Coronavirus: Irish Cabinet forced to restrict movements after minister falls ill

Stephen Connelly began to feel unwell on Tuesday. Credit: PA

Members of the Irish cabinet are restricting their movements and parliament has been suspended indefinitely, it has been announced.

The move came just hours after ministers announced a new Covid-19 blueprint to further reopen the country’s economic, social and cultural life.

Ceann Comhairle (speaker) Sean O Fearghail made the announcement to those gathered in the Dail on Tuesday evening.

“I have very serious information. I’m told that arising out of events today, the cabinet must now self-isolate,” he said.

“Therefore the possibility of proceeding with business does not arise and the house stands adjourned, I suspect, until Tuesday next.

“Or until I’m directed by the Taoiseach to reconvene the house. So Dail adjourned until further notice.”

Earlier, health minister Stephen Donnelly reported feeling unwell.

It has been reported that he has contacted his GP for a Covid-19 test.

He took part in the cabinet meeting on Thursday morning, before later attending a press conference announcing the government’s latest Covid-19 plan to move forward over the next six months.

The medium-term six-month plan for living with coronavirus is structured around five different levels of restrictions, numbered from one to five.

Every county in Ireland has been given a status two risk level, but several additional restrictions are being applied to Dublin – which stop short of level three status.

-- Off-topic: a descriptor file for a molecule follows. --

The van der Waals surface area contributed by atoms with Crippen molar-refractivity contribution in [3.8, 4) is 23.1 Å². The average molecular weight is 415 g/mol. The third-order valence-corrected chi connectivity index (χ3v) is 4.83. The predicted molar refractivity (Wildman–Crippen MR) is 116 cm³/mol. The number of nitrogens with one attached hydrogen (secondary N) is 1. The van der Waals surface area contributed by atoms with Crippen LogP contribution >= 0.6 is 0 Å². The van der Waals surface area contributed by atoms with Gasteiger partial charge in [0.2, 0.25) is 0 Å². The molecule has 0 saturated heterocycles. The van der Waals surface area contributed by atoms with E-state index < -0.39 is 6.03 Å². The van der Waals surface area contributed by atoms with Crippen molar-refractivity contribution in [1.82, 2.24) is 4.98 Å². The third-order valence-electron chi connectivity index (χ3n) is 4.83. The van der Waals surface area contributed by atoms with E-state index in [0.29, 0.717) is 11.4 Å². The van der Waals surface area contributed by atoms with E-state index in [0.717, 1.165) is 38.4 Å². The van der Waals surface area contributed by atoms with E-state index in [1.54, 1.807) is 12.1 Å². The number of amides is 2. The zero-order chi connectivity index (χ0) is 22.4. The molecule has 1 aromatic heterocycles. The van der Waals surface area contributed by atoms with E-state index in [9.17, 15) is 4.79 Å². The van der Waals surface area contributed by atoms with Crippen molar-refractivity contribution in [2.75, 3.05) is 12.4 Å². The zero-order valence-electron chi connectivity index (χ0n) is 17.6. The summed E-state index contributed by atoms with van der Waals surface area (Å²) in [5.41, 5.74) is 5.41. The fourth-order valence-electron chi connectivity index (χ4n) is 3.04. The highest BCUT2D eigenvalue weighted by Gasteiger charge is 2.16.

Ireland’s capital has seen a marked increase in Covid-19 cases in recent weeks.

The added restrictions in the city and wider Dublin county will see pubs that do not serve food having to remain closed when those in the rest of the country open next week.

Unveiling the plan, Ireland premier Micheal Martin said: “We must continue to live with the reality that Covid-19 is potentially deadly, causes long-term illness, and we must limit the spread.

“When the vaccine is available, we will move quickly to implement a widespread vaccination programme, however I want people to understand that even before then, we can go much further in opening up economic, social and cultural life in our country.

“We can do this if we work together in implementing the comprehensive plan, which we’re launching today.”